A nurse or other trained health professional may give you this medicine. You may also be taught how to give your medicine at home. This medicine is given as a shot under your skin (eg, stomach, thigh, buttocks, or upper arm) or into a vein.
Always check the label before use, to make sure you have the correct type of insulin. Do not change the brand, type, or concentration unless your doctor tells you to. If you use a pump or other device, make sure the insulin is made for that device.
Always double-check both the concentration (strength) of your insulin and your dose. Concentration and dose are not the same. The dose is how many units of insulin you will use. The concentration tells how many units of insulin are in each milliliter (mL), such as 100 units/mL (U-100), but this does not mean you will use 100 units at a time.
Each package of Lyumjev™ contains a patient information leaflet and patient instructions. Read this leaflet carefully and make sure you understand:
- How to prepare the medicine.
- How to inject the medicine.
- How to use a disposable insulin delivery device.
- How to use an external insulin pump.
- How and when to change the infusion set, cartridge adapter, and insulin in the external insulin pump reservoir.
- How to dispose of syringes, needles, and injection devices.
If you use this medicine at home, you will be shown the body areas where this shot can be given. Use a different body area each time you give yourself a shot. Keep track of where you give each shot to make sure you rotate body areas.Do not use the exact same spot for each injection.
Do not inject into skin areas that are tender, bruised, scaly, hard, damaged, thick, or has pits, lumps, or scars.
When used as a mealtime insulin, it should be taken at the start of a meal or within 20 minutes after you start a meal.
This medicine should be clear and colorless before you use it. Do not use it if it is cloudy, or has particles in it.
To use the KwikPen®, Tempo Pen™, or Junior KwikPen®:
- Wash your hands with soap and water.
- Prime the pen by removing the air from the needle and cartridge. Select 2 units when turning the dose knob.
- Hold the pen with the needle pointing up, then gently tap the cartridge holder to collect the air bubbles at the top.
- Push the dose knob until it stops. You should see a "0" in the dose window. Hold the dose knob in and slowly count to 5.
- You should see insulin at the needle tip. If you do not see insulin, repeat the priming steps but not more than 4 times. If there is still no insulin, change the needle then repeat the priming steps.
- If your dose is more than 60 units (30 units for Junior KwikPen®), you will need to give more than 1 injection. Use a new needle for each injection and repeat the priming steps.
- When taking your dose, turn the dose knob to select the number of units you need to inject. The pen dials 1 unit (0.5 unit for Junior KwikPen®) at a time and the dose knob clicks as you turn it. Do not dial your dose by counting the clicks as this can lead to you getting too much or too little insulin.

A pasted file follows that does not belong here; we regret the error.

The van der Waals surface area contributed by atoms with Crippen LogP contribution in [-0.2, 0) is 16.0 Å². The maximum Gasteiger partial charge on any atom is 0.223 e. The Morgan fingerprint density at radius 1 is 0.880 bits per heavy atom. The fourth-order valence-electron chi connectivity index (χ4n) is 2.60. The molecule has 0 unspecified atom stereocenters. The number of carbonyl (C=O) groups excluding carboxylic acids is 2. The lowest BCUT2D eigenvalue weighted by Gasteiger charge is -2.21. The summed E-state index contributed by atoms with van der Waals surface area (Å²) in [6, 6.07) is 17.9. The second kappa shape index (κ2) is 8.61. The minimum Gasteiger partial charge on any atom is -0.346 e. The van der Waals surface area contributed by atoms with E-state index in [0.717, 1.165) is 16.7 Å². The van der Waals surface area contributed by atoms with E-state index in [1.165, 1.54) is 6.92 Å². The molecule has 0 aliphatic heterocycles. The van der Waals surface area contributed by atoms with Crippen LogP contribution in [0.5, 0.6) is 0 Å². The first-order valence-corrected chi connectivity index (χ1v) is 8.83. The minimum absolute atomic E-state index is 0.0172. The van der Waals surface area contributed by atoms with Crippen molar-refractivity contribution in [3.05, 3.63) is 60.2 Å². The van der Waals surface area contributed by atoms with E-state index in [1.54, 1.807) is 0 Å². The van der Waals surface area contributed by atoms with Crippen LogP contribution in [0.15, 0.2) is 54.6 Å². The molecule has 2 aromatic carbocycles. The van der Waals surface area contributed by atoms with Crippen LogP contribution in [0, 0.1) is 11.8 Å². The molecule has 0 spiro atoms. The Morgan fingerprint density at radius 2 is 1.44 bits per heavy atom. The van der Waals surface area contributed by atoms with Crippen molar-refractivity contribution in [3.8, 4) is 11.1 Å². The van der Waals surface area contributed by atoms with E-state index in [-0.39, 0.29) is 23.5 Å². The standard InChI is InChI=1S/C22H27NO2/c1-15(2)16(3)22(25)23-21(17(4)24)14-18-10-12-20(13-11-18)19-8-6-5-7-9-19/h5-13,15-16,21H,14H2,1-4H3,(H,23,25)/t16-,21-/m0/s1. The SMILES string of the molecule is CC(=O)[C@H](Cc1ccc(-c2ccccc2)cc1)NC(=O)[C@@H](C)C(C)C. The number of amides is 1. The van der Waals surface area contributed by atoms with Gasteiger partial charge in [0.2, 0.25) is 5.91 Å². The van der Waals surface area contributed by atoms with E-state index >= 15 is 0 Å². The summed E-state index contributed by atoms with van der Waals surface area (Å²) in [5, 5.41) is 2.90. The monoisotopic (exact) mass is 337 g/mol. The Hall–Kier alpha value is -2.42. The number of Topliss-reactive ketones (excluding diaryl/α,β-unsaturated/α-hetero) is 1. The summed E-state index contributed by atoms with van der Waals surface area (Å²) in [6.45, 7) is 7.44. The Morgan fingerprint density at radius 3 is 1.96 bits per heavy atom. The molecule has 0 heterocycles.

- Insert the needle into your skin and push the knob all the way in. Continue to hold it, then slowly count to 5 before removing it.
- If you see "0" in the dose window, you have received the full dose. Do not redial if you do not see a "0". Reinsert the needle into your skin and finish the injection.
- If you need 2 injections for a full dose, be sure to take the second injection.
- Use a new needle each time you give yourself an injection. Always remove and throw the needle after each injection. Store the pen without a needle attached. Do not use the pen if it is broken or damaged.
To use the vial:
- Wash your hands with soap and water.
- Use only syringes that are made for insulin injections. Use a new syringe and needle each time you give yourself an injection.
- Do not mix this medicine with any other insulin.
- When used in an insulin pump: Carefully read and follow the external insulin pump instructions. This insulin should not be mixed with any other insulin or diluted when used in an insulin pump. The insulin lispro-aabc in the pump should be changed at least every 9 days or any time that the insulin is over 98.6°F (37°C). If you do not understand how you are to use the insulin pump, contact your doctor or pharmacist.
Do not transfer Lyumjev™ U-200 from the prefilled pen to a syringe for use.
Follow carefully the special meal plan your doctor gave you. This is the most important part of controlling your condition, and is necessary if the medicine is to work properly. Also, exercise regularly and test for sugar in your blood or urine as directed.
The dose of this medicine will be different for different patients. Follow your doctor's orders or the directions on the label. The following information includes only the average doses of this medicine. If your dose is different, do not change it unless your doctor tells you to do so.